“Wats” that you ask? Puns, alliterations — the heat-induced insanity continues.
That’s a wat, a Thai temple — Wat Arun to be exact.
So is this:
That’s Wat Pho, the oldest temple in Bangkok with one of the largest reclining buddhas in the world, and the site of the first Thai massage school. Its also right next door to the most popular tourist destination in Bangkok, the Grand Palace and Wat Phra Kaew, probably the holiest temple in Thailand.
Wat Arun is right across the river from Wat Pho. Not quite as old, but pretty old. Its also famous because of its architectural style — in Wat Arun’s case, Khmer. Wat Pho is more traditionally Thai.
If its not too hot and you have the energy, you can visit all three in a leisurely but sweaty day. (Leisurely does not mean easy — I’m referring to the pace, not how tired you’ll feel from being out in the sun and heat all day).
You take the Chao Praya boat to the Tha Tien Pier (about 5-6 stops up river from the Central Pier at the Sathon-Taksin BTS [Sky Train] stop).
Walk about a block to the entrance to the Grand Palace (I use this expression to include the temple buildings that are part of the overall site), ignoring all of the touts and tuk-tuk drivers telling you that it is closed for lunch or because its a Buddhist holiday. Its a scam. They’re trying to get you to visit tourist trap stores selling jewelry, silk, and other stuff.
After walking around the grounds for a couple of hours (long pants and covered shoulders required — you can rent appropriate attire there if you prefer), you can walk a very long block (about half a mile) to Wat Pho. An hour or two is all you need, unless you decide to get a massage at the famed massage school (this is not a relaxing, serene experience). From the Tha Tien pier, which is only a block from Wat Pho, you can take a ferry across to Wat Arun, walk around for a while and climb up the steps to the main stupa (steeple), then take the ferry back across the river and catch the river boat back.
My plan was to skip the Grand Palace, which I have been to numerous times (besides I didn’t want to wear long pants), and head right to Wat Pho, my favorite site. There are two reasons its my favorite. One is the reclining Buddha, about 160 feet long, one of the longest in the world. I have seen it numerous times, but I never tire of walking slowly around the Buddha and looking at it from every conceiveable angle. Its very impressive!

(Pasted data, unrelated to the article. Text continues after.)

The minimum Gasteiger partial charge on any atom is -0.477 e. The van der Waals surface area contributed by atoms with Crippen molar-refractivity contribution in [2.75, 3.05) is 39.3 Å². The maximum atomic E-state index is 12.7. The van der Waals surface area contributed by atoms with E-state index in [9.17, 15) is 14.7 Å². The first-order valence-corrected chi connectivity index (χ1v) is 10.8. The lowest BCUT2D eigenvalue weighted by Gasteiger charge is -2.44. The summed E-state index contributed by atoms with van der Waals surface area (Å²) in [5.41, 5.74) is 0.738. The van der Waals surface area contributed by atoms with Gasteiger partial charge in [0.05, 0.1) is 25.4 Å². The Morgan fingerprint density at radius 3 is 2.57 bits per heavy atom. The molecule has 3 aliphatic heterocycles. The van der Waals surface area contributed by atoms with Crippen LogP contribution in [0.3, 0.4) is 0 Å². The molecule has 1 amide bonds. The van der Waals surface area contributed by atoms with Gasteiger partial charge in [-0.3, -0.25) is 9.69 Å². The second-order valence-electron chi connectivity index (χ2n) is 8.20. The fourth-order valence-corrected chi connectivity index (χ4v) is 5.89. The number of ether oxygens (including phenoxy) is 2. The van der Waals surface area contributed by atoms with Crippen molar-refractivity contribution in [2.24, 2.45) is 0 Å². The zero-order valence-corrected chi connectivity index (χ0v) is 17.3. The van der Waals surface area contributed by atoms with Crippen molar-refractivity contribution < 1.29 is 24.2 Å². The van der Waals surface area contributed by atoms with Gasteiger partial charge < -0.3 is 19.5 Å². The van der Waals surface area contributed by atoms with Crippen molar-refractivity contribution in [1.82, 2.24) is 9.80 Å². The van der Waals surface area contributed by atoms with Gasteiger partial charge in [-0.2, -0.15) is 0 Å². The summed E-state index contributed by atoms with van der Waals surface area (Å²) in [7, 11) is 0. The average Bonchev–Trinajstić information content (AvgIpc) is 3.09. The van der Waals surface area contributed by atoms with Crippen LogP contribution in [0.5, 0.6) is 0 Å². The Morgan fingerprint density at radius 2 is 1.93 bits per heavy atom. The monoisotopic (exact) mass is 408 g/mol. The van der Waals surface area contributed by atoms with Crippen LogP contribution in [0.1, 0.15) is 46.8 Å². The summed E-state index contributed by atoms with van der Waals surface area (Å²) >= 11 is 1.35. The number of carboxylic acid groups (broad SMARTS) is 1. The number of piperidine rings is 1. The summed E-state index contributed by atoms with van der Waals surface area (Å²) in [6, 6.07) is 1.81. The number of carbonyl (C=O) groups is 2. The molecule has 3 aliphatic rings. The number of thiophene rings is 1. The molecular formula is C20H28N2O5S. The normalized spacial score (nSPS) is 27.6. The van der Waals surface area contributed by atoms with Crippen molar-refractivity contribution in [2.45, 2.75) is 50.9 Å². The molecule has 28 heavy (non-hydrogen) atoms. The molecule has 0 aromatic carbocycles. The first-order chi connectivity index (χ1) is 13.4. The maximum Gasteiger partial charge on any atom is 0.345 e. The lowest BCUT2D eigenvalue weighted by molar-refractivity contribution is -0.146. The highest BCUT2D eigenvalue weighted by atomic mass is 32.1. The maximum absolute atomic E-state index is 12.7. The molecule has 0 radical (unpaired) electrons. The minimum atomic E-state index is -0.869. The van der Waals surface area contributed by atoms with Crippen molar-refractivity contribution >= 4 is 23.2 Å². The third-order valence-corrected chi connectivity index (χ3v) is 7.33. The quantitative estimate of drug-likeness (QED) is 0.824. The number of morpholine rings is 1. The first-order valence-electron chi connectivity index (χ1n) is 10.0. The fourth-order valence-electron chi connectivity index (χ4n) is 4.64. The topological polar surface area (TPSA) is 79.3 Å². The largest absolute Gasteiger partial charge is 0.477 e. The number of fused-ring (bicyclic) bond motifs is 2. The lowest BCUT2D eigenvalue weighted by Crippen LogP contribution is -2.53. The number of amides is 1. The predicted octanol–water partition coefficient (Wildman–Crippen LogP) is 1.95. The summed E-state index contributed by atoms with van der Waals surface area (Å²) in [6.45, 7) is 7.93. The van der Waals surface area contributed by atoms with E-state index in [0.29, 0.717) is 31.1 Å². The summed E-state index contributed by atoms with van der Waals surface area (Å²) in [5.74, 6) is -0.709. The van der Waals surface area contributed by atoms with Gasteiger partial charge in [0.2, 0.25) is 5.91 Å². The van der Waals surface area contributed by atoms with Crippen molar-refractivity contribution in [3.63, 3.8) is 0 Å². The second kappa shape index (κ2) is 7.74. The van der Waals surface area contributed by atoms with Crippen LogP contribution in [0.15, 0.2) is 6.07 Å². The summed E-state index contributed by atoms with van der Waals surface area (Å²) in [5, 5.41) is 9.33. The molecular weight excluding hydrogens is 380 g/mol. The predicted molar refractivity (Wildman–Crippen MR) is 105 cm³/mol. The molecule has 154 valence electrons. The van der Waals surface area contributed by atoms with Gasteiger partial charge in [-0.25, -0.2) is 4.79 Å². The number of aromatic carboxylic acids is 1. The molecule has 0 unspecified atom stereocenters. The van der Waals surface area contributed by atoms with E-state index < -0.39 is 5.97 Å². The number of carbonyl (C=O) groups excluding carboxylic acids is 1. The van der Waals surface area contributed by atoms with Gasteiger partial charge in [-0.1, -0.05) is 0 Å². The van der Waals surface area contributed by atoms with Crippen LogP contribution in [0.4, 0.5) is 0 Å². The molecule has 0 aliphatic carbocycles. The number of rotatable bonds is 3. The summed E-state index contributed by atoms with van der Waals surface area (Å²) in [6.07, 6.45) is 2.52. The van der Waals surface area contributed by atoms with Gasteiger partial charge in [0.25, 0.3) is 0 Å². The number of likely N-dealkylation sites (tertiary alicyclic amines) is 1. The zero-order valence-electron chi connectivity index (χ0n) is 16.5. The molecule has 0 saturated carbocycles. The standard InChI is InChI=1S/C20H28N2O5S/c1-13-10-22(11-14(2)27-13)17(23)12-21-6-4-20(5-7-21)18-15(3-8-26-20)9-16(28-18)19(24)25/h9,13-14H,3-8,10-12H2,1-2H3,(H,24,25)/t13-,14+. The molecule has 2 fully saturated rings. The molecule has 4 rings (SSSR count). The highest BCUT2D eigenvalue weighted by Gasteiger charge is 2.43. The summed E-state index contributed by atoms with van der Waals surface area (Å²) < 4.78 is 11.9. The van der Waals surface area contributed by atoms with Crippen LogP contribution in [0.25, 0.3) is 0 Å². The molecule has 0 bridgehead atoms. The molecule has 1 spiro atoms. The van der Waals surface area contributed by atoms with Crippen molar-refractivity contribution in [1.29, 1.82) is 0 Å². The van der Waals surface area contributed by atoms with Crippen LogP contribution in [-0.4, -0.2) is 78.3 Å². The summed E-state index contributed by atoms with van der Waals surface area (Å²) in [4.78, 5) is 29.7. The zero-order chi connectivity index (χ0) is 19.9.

It takes some patience to get the right photo. You have to wait until all the other tourists move out of the way after they have had their photos taken with the Buddha in the background. BTW, I’ve never quite understood that desire. There is no photo of a beautiful view, site, building, monument, etc. that is improved by my standing in front of it.
The other reason I like Wat Pho is that it feels more casual, the kind of place you would go to if you were a local. The Grand Palace is very beautiful and not to be missed, but its almost all tourists, many wearing the heavy, baggy looking pants you have to rent to cover your exposed legs.
I planned on heading to Wat Pho in the middle of the afternoon, check out the reclining Buddha and find a quiet, shady spot to sit and kill an hour or so, contemplating nothingness and the here and now, etc. (not something I’m much good at). When it started growing dark, I would head to the river for a view of Wat Arun, lit up against the darkening sky.
Well, my timing was a bit off and I overestimated my capacity for quiet contemplation (again!), so had almost two hours to kill until sunset. I started wandering among the narrow streets, keeping in the shade as much as possible, looking for an air conditioned bar. I wandered down a narrow alley toward a peephole view of the river between the crammed together buildings, shops and stalls that seemed to prop each other up.
Near the end of the street, just a few yards from the river, I spotted a very hip looking bar/restaurant that would not have seemed out of place in a hip, soon-to-be-gentrified neighborhood in Brooklyn, downtown LA, or south of Market St. in San Francisco.
It was located in a boutique hotel, Inn A Day, just across the river from Wat Arun. The decor was interesting — a former factory turned into a modern Thai version of early 20th Century industrial — the AC was strong and the beer was very cold. I decided to wait here until sunset.
And the food was excellent, a lighter, more complex and subtle version of traditional Thai cooking. I had no trouble killing time as I ate a “stir-fried crispy calamari with special egg yolk, cashews, garlic, scallion and chiles” plus a very spicy “green curry with chicken, Thai eggplant, pea eggplant, carrot, basil, coconut milk and green chile paste.”
After I finished eating, the proprietor invited me to sit on the third floor terrace to take photos of Wat Arun against the darkening sky until the illuminated stupas were finally framed in black.
Mission accomplished — with no apologies to George Bush — I headed back to the Chatrium for my last night on the river.